Make a study apron – see video: https://youtu.be/ty_ztNPoEp4 – find a large old pair of jeans – transform the pair of jeans or similar into a study apron – share the process in the social media space. NB: #DS106 set our task as a challenge recently – and this is what they got: https://daily.ds106.us/tdc3184/

If asking students to make the apron – extend and set an additional reflective task: Think about the process of making the apron: Did I find it fruitful to make and think?What is the best part of my apron? If I made a second apron, what would I do similar/differently? Having made this, do I feel differently about entering uni? Do you feel like a ‘proper’ student yet?

Make a representation of yourself – out of clean recyclables, plasticine, wood/fabric. Give this some time and thought. Try to lose yourself in the making. Take a picture and post. What’s an interesting fact you could add to introduce your creation/yourself

If you are making a creative self representation – make a study partner/buddy for it – out of materials you have at home. Take that partner/buddy out for a trip/exploration: show what study space they have; where and what they ‘learn’; read them something that you have been using to help you succeed as a student; tell them something that you have enjoyed or found surprising about being a student; introduce them to useful books and resources. Take pictures or short video clips of all these activities as they happen. Share visuals on the social media space. Start a study blog for your study partner/buddy – put pictures up and write about their experiences of studying, week by week.

Make a university – out of buttons, wool, sticks, Lego… Take a picture and post. (Tips: Use this to start a discussion about the nature of teaching and learning at University – of how you value what the students bring… and how they may find their feet in academia. Set up a discussion where the students change the universities to better fit who they are).

Introduce yourself via a meme, gif or emoji – (Tip: Images often enable non-verbal ways of knowing to emerge, leading to increased human connection. Encourage learners to share in an online space a meme, gif or emoji that says something about them, then in a live session they can share more about their choices, deepening the connection further.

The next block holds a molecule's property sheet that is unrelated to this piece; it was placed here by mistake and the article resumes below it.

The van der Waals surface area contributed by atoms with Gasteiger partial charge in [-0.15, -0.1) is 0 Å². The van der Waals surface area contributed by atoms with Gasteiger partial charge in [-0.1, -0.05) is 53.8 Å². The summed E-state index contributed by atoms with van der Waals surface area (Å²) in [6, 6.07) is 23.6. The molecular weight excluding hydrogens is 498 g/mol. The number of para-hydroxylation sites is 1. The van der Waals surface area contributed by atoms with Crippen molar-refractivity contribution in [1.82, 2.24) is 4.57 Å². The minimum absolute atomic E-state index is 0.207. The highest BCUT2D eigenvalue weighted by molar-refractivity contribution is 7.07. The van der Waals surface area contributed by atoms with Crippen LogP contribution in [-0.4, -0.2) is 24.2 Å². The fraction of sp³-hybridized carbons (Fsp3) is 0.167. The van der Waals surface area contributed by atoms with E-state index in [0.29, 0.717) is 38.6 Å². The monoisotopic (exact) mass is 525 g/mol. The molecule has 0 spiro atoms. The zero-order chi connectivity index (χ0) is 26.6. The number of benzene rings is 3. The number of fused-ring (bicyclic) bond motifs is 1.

Photo: Cartooning an academic life during Lockdown https://twitter.com/researchercoach/status/1273680266163294208

Active Learning Strategies to be Built Into any Class, Any Time

Virtual escape room or quest: Where students are put into social groups to solve a series of questions, the solving of which will help them discover more about the course you are teaching or the assignment that you have set (see https://blogs.city.ac.uk/learningatcity/2018/12/12/educational-escape-rooms/#.X39DEOhKg2w).  

Ideas from ImaginED (http://www.educationthatinspires.ca/): To seed engagement with a topic being studied: Twenty pictures: Go out, take 20 pictures – reduce to three – write anything from a caption to a poem – share the pictures and the writing. Acrostics – produce a short poem using a keyword from your subject – illustrate – share acrostic and illustration; Be like Andy Goldsworthy: Go out and build an installation that comments on the subject you are studying – take a picture of the installation – perhaps take pictures of people engaging with your installation – and share. Ideas from: In Praise of Idle Time: Taking LiD Outdoors

Scavenger Hunts: Using Scavenger Hunts to Get Students Moving in Virtual Learning – scavenger hunts can be built into any theoretical session – to seed student thinking or reflection on a topic. A scavenger hunt is pretty much what it sounds like. Staff give students specific clues or items that they have to find from their homes or around the larger community – to create an artefact or build a ‘picture’ of something that is being studied. This works well as a video-conference activity, but it can also work as a series of photos that students take and upload to a shared file. Students can work in teams using the breakout room function, or they can work independently. Useful apps to explore: https://www.goosechase.com/ and https://en.actionbound.com/.

Think of a song: When starting a new topic of study – ask students to think of a song or poem that represents that topic and post it to the class social media space – giving a reason for their choice. Read and respond to posts from classmates.